Trustees of UK pension schemes which include old guaranteed minimum pensions have got a bit of a dilemma on their hands at the moment. They have to equalise benefits between men and women to paper over the inherent inequality in the GMPs themselves, which means correcting past underpayments.  There are many questions raised by that, but the one I’m interested in now is how far back.  For many schemes it may be more of a judgment call than you think.  So what’s the issue?

If you realise that you owe someone money that you should have paid them back in the day, but at the time neither of you thought you owed it, should you now pay them the whole lot, or not?

The starting point is statutory limitation periods, introduced to satisfy the need for certainty in legal relationships. But limitation periods are purely a defence to a claim.  They don’t eradicate the underlying liability.  It’s up to the debtor whether to invoke the right not to have to pay if someone doesn’t turn up in time.  In the commercial world there are clear limitation periods and invoking them may be a simple decision unless there is a particular reason not to refuse the claim.  In pensions it’s not quite as straightforward.

Pension scheme trustees have a duty to pay the benefits due under the scheme. The trust deed may expressly say that the purpose of the scheme is to pay those benefits.  As a result I have witnessed trustees explaining to the sponsor employer that they wouldn’t invoke limitation periods if they did have to make back payments where it wasn’t the member’s fault.  In their view it was an option they had, but they weren’t going to take it because their duty was to pay the correct benefits.

Then the judge in the Lloyds Banking Group case decided that there weren’t any applicable limitation periods for GMP inequalities.  A combination of EU case law and old UK legislation meant trustees owed the lot.  However, Morgan J then used the forfeiture provisions in the various LBG schemes’ rules to apply some different limits.

Forfeiture in the pensions world is a fairly archaic legal concept. It had a few purposes but the main one was to give trustees certainty if a member didn’t turn up to collect his pension.  Instalments left unclaimed for more than six years were, or could be, forfeited to remove the need to retain assets to meet the liability.  Forfeiture is not an automatic feature.  The legislation allows scheme rules to include forfeiture but only in limited circumstances.  It depends on the individual scheme and its history whether there is any forfeiture clause at all in the governing documents and how it is expressed.

Morgan J interpreted all the LBG forfeiture clauses to apply to that part of the member’s pension that had been underpaid. I’m not going to debate the legal rights and wrongs of that approach here, but it feels a bit rough on members.  Presumably when they claimed their pension at retirement age, they thought they were claiming everything they were entitled to, and trusted the trustee to deliver correct individual instalments?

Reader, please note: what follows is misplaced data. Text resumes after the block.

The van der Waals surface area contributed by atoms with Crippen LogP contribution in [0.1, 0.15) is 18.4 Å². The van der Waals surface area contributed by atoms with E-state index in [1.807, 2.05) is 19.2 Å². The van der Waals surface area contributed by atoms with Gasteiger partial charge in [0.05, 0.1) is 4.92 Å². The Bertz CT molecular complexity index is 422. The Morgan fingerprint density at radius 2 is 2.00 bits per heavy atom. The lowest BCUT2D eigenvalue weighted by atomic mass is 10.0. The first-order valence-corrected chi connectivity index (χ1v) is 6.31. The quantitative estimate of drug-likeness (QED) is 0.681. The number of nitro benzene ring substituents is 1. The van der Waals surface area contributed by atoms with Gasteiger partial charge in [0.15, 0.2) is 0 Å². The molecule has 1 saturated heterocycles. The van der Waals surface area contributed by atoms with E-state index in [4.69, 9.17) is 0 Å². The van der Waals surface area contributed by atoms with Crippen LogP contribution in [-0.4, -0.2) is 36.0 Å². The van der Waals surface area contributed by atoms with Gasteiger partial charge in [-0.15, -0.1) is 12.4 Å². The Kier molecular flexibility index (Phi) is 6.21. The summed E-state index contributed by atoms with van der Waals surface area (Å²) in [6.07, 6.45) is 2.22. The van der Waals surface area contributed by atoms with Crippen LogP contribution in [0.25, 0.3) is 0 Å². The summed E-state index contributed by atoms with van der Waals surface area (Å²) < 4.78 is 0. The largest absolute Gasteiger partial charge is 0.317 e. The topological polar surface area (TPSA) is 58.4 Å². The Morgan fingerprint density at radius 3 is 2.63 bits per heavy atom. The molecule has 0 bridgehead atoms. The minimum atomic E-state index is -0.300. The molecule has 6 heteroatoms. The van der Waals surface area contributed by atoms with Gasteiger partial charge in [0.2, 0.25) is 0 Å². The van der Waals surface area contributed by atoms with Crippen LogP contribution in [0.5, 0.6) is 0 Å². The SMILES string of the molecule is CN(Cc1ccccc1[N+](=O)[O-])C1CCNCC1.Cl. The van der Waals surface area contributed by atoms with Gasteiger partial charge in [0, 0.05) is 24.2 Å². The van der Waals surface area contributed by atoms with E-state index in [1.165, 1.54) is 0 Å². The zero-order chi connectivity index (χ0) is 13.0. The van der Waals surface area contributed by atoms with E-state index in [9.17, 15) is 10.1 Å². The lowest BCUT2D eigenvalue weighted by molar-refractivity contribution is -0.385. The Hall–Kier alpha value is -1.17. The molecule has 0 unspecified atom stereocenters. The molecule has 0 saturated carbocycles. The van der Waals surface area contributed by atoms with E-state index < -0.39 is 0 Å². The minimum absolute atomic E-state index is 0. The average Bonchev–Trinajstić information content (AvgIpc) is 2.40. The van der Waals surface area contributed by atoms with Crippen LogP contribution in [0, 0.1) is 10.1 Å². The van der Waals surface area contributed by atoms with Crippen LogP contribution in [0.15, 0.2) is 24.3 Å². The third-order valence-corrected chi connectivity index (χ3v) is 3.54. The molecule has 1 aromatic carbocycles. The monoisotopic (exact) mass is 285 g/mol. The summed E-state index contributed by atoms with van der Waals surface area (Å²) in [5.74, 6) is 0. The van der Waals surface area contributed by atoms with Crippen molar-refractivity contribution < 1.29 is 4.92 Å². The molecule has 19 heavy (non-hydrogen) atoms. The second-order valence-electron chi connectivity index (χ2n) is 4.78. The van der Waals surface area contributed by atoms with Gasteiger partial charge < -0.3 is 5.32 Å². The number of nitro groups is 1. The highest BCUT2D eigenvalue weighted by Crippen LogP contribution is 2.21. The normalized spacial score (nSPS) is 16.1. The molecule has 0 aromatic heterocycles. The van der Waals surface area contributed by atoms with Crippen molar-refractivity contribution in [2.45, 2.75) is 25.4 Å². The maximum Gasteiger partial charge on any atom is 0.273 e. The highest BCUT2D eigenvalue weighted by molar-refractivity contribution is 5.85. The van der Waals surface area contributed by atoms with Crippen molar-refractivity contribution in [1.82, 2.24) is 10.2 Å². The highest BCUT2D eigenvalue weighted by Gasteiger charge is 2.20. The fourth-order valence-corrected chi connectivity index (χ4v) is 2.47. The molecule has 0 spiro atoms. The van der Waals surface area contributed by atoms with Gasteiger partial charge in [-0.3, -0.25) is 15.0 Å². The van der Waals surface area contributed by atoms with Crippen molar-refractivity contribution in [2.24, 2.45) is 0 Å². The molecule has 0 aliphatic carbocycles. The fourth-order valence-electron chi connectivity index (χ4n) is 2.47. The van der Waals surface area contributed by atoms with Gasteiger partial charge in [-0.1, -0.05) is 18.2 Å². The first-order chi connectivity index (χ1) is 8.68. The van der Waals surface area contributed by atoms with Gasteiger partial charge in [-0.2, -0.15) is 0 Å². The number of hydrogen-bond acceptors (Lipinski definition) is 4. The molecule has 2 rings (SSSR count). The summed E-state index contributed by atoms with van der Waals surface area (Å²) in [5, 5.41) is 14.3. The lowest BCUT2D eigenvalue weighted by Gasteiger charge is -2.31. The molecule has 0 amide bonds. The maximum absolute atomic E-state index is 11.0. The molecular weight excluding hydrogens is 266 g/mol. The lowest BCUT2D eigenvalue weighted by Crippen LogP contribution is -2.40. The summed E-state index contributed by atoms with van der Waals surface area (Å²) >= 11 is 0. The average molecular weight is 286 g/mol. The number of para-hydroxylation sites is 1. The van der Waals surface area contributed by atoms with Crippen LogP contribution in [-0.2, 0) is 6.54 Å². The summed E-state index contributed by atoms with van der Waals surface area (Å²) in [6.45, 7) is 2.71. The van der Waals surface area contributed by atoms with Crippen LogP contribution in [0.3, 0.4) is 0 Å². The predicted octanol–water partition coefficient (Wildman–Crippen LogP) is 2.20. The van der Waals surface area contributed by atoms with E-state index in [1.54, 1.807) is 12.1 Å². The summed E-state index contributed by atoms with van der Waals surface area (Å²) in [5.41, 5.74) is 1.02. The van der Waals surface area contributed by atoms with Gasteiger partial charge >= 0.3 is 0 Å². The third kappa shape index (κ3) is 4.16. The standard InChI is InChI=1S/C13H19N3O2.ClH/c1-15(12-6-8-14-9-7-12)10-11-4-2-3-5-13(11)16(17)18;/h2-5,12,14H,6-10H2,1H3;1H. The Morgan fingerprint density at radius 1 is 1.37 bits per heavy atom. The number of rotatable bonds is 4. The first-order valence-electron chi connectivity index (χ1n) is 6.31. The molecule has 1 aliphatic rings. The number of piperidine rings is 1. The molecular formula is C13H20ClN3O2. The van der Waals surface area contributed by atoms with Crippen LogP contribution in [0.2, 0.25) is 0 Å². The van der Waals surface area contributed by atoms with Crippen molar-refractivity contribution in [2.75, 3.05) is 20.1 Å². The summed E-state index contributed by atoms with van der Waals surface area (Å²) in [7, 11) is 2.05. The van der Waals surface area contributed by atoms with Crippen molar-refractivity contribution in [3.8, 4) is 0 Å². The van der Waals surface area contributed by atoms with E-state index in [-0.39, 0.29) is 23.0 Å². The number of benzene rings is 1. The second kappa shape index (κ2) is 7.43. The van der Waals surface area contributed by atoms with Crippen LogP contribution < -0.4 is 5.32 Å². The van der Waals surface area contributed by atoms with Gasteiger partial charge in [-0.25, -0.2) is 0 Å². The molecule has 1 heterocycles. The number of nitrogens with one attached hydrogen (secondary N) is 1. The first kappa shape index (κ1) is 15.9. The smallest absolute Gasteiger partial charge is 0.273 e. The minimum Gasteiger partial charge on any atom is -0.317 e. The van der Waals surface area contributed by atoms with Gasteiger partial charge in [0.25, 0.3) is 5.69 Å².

The judge’s position was that the member had not claimed the missing part of each instalment of pension, so, depending on the precise terms of the forfeiture clause, the trustees either had to treat the underpayment on each instalment as forfeit after six years, or had some discretion in the matter. Depending on the drafting, their power might be positive – only to forfeit the past underpayments on instalments if they decided to – or negative – to counteract an otherwise automatic forfeiture under the rules.

The assumption of the speakers in a recent debate on the topic seemed to be that trustees would/should always seek to counteract any forfeiture provision where possible. But why?  Forfeiture clauses provide certainty.  They act to keep the liabilities of the scheme current and capable of being valued and funded.  There is nothing inherently prejudicial to the purposes of the scheme, or to the duties of the trustees, in the concept of forfeiture.

So is the answer that GMP equalisation is special? Should trustees be making an exception for GMP equalisation back payments because realistically all the fault lay with the pension industry and not with the members?  GMPs are fiendishly complicated.  You can’t realistically expect a non-expert member to work out that he has been disadvantaged in a way that he can do something about because of a different accrual rate and benefit date for GMPs prescribed by law.  Only two members have tried it seriously before the Lloyds Banking Group case, and one was an actuary by trade (Mr Williamson in Marsh Mercer Pension Scheme v Pensions Ombudsman) and the other one clearly had a lot of help if he wasn’t actually in the pensions industry (Dr Kenworthy complaining to the Pensions Ombudsman).

I’m sympathetic to the idea that GMP equalisation should be an exception to the general run of forfeiture processes, not least because expecting members to make a formal claim even now after the Lloyds Banking Group case doesn’t feel right.  However scheme sponsors may still have something to say about a deliberate decision consciously to increase the liabilities of a scheme beyond what is actually required by the law at this point in time.

That means trustees are going to have to look hard at their scheme rules and duties to members, and talk to sponsoring employers before deciding to treat groups of members differently for the application of their forfeiture provisions. You also need to be careful not to throw the baby out with the bathwater if trying to change the drafting – forfeiture clauses are still useful and blanket changes with retroactive effect may have unintended consequences.

Just one more challenge to add to the GMP equalisation pile!